Herbert's (Creating the AHRC, 2008) latest book—half epistolary memoir, half advice guide— tells young adults why they should be serious about their work.
“I had often professed that a liberal education was good preparation for life,” the author writes in the book’s opening letter. “My worklife ended up testing that traditional guidance.” He then puts his education to good use, penning a total of 25 letters to “Jonah,” a stand-in for all young people who are gearing up to enter the adult workplace. The letters touch on issues of philosophy, history and psychology, while also recounting anecdotes about Herbert’s life as a working stiff and his struggle to make a difference in an indifferent world. The autobiographical fragments manage to be both sobering in their depiction of cold bureaucratic work and inspirational in their optimism in the face of adversity. Herbert notes that he takes his inspiration from Swiss film director Alain Tanner’s 1976 classic, Jonah Who Will Be 25 in the Year 2000, about youth in the aftermath of the social upheavals of the late ’60s. He quotes a line from the film: “In twenty-five years the century will spit him out….That’s the time left for us to help him get off the shit-pile.” The author takes the same admirable stance—that older generations have an obligation to make the world better for younger ones. However, the book does become repetitive, reminding readers again and again about how harsh and heedless the adult world can be. This isn’t particularly surprising or insightful advice, especially considering that the world of the young can also be harsh and heedless, and some readers may feel it to be condescending. Overall, the book might have benefited from a less heavy-handed approach. But when the gloom and doom are wiped away, one finds a remarkably beautiful book underneath. Perhaps if Herbert had concentrated his efforts into a narrative form, he could have achieved his noble goals more effectively.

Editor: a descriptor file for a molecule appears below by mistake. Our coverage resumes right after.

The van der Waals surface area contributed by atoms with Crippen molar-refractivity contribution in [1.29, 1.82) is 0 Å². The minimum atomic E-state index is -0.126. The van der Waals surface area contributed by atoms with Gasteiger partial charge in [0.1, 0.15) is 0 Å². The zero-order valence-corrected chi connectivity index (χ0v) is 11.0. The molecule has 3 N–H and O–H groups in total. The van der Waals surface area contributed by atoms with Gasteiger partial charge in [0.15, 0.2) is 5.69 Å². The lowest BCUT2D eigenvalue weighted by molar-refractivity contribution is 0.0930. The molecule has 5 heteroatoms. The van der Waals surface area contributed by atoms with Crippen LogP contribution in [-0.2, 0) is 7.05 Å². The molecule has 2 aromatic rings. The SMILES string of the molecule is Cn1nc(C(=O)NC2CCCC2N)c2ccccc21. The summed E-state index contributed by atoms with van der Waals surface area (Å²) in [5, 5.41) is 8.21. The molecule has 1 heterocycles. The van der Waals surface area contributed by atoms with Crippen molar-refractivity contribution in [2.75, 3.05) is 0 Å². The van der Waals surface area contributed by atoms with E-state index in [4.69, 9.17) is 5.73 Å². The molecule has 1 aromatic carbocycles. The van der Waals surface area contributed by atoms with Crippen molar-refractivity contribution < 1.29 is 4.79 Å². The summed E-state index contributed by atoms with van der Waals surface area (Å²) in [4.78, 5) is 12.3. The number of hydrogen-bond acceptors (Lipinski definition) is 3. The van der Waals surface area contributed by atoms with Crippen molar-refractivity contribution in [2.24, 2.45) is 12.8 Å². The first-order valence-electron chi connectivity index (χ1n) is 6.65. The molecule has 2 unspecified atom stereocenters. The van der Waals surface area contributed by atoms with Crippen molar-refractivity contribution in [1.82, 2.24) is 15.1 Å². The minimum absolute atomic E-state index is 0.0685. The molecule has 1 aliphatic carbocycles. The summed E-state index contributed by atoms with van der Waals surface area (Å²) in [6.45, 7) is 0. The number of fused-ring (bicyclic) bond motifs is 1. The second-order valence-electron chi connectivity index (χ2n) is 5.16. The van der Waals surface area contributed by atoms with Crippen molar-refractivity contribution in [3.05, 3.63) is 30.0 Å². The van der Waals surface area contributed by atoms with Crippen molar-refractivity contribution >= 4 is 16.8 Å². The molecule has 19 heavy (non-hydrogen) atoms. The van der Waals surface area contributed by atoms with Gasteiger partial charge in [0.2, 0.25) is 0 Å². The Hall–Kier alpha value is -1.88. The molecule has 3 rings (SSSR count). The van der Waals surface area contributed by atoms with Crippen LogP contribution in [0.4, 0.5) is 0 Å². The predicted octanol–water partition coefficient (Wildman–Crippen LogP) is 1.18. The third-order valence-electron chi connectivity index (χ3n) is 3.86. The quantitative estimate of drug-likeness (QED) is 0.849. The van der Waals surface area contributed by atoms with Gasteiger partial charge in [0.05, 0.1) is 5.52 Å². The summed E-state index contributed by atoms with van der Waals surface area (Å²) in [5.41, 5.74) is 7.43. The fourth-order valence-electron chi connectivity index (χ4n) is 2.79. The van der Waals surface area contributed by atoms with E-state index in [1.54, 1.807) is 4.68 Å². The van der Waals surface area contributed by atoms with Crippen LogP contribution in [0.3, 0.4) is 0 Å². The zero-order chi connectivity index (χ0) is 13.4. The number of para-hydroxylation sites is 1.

A smart memoir, wrapped inside an overly didactic advice book.